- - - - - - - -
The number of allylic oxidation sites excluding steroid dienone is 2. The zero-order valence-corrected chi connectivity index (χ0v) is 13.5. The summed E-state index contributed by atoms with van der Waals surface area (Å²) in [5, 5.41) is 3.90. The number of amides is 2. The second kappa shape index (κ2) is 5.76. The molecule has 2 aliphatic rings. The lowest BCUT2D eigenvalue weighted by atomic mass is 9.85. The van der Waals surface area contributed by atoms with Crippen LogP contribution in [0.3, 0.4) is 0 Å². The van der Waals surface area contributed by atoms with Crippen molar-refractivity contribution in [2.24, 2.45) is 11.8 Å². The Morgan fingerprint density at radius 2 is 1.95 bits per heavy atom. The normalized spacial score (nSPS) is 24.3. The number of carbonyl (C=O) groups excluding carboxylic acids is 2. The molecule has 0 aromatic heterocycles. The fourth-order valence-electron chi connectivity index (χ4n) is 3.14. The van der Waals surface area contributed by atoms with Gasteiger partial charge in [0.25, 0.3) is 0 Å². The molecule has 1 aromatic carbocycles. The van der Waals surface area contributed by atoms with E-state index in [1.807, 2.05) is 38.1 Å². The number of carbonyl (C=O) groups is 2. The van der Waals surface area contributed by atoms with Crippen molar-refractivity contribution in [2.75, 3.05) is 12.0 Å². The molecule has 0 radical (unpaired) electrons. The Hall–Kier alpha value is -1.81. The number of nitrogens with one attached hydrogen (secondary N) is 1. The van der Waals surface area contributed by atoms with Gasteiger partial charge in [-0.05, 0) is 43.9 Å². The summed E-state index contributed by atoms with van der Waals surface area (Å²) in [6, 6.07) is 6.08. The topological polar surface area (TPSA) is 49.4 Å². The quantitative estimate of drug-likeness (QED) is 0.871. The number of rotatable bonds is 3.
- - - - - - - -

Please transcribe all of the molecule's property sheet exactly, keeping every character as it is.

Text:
The number of allylic oxidation sites excluding steroid dienone is 2. The zero-order valence-corrected chi connectivity index (χ0v) is 13.5. The summed E-state index contributed by atoms with van der Waals surface area (Å²) in [5, 5.41) is 3.90. The number of amides is 2. The second kappa shape index (κ2) is 5.76. The molecule has 2 aliphatic rings. The lowest BCUT2D eigenvalue weighted by atomic mass is 9.85. The van der Waals surface area contributed by atoms with Crippen LogP contribution in [0.3, 0.4) is 0 Å². The van der Waals surface area contributed by atoms with Crippen molar-refractivity contribution in [2.24, 2.45) is 11.8 Å². The Morgan fingerprint density at radius 2 is 1.95 bits per heavy atom. The normalized spacial score (nSPS) is 24.3. The number of carbonyl (C=O) groups excluding carboxylic acids is 2. The molecule has 0 aromatic heterocycles. The fourth-order valence-electron chi connectivity index (χ4n) is 3.14. The van der Waals surface area contributed by atoms with Gasteiger partial charge in [0.25, 0.3) is 0 Å². The molecule has 1 aromatic carbocycles. The van der Waals surface area contributed by atoms with E-state index in [1.807, 2.05) is 38.1 Å². The number of carbonyl (C=O) groups is 2. The van der Waals surface area contributed by atoms with Crippen molar-refractivity contribution in [2.75, 3.05) is 12.0 Å². The molecule has 0 radical (unpaired) electrons. The Hall–Kier alpha value is -1.81. The number of nitrogens with one attached hydrogen (secondary N) is 1. The van der Waals surface area contributed by atoms with Gasteiger partial charge in [-0.05, 0) is 43.9 Å². The summed E-state index contributed by atoms with van der Waals surface area (Å²) in [6, 6.07) is 6.08. The topological polar surface area (TPSA) is 49.4 Å². The quantitative estimate of drug-likeness (QED) is 0.871. The number of rotatable bonds is 3.